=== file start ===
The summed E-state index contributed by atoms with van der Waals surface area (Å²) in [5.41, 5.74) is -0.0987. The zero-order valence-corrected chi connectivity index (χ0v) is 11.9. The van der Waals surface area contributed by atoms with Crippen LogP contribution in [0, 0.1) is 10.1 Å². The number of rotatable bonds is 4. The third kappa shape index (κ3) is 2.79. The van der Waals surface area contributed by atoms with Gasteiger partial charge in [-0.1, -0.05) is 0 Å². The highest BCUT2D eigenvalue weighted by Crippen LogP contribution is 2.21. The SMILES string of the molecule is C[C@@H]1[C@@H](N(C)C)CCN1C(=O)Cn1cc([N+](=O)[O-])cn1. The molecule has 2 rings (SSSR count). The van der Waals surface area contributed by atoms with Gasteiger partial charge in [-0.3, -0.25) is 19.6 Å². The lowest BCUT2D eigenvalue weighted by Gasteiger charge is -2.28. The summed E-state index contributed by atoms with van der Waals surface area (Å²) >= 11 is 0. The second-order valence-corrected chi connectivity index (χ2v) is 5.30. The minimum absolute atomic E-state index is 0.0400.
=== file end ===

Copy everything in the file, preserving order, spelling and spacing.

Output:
The summed E-state index contributed by atoms with van der Waals surface area (Å²) in [5.41, 5.74) is -0.0987. The zero-order valence-corrected chi connectivity index (χ0v) is 11.9. The van der Waals surface area contributed by atoms with Crippen LogP contribution in [0, 0.1) is 10.1 Å². The number of rotatable bonds is 4. The third kappa shape index (κ3) is 2.79. The van der Waals surface area contributed by atoms with Gasteiger partial charge in [-0.1, -0.05) is 0 Å². The highest BCUT2D eigenvalue weighted by Crippen LogP contribution is 2.21. The SMILES string of the molecule is C[C@@H]1[C@@H](N(C)C)CCN1C(=O)Cn1cc([N+](=O)[O-])cn1. The molecule has 2 rings (SSSR count). The van der Waals surface area contributed by atoms with Gasteiger partial charge in [-0.3, -0.25) is 19.6 Å². The lowest BCUT2D eigenvalue weighted by Gasteiger charge is -2.28. The summed E-state index contributed by atoms with van der Waals surface area (Å²) >= 11 is 0. The second-order valence-corrected chi connectivity index (χ2v) is 5.30. The minimum absolute atomic E-state index is 0.0400.